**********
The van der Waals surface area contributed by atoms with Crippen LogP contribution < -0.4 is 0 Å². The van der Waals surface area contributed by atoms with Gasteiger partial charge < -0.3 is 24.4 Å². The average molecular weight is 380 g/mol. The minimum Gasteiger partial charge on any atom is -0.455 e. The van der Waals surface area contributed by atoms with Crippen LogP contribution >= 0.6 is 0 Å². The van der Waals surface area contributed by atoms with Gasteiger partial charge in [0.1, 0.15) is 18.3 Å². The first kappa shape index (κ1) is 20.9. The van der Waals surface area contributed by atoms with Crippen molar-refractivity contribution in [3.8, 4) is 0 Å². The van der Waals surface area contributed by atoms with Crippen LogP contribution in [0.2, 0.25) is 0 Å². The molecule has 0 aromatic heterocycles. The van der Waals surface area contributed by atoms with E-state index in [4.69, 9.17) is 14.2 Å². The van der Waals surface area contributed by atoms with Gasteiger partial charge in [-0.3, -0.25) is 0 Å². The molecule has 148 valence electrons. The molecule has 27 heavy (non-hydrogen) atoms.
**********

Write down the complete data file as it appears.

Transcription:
The van der Waals surface area contributed by atoms with Crippen LogP contribution < -0.4 is 0 Å². The van der Waals surface area contributed by atoms with Gasteiger partial charge < -0.3 is 24.4 Å². The average molecular weight is 380 g/mol. The minimum Gasteiger partial charge on any atom is -0.455 e. The van der Waals surface area contributed by atoms with Crippen LogP contribution >= 0.6 is 0 Å². The van der Waals surface area contributed by atoms with Gasteiger partial charge in [0.1, 0.15) is 18.3 Å². The first kappa shape index (κ1) is 20.9. The van der Waals surface area contributed by atoms with Crippen molar-refractivity contribution in [3.8, 4) is 0 Å². The van der Waals surface area contributed by atoms with Crippen LogP contribution in [0.2, 0.25) is 0 Å². The molecule has 0 aromatic heterocycles. The van der Waals surface area contributed by atoms with E-state index in [4.69, 9.17) is 14.2 Å². The van der Waals surface area contributed by atoms with Gasteiger partial charge in [-0.3, -0.25) is 0 Å². The molecule has 148 valence electrons. The molecule has 27 heavy (non-hydrogen) atoms.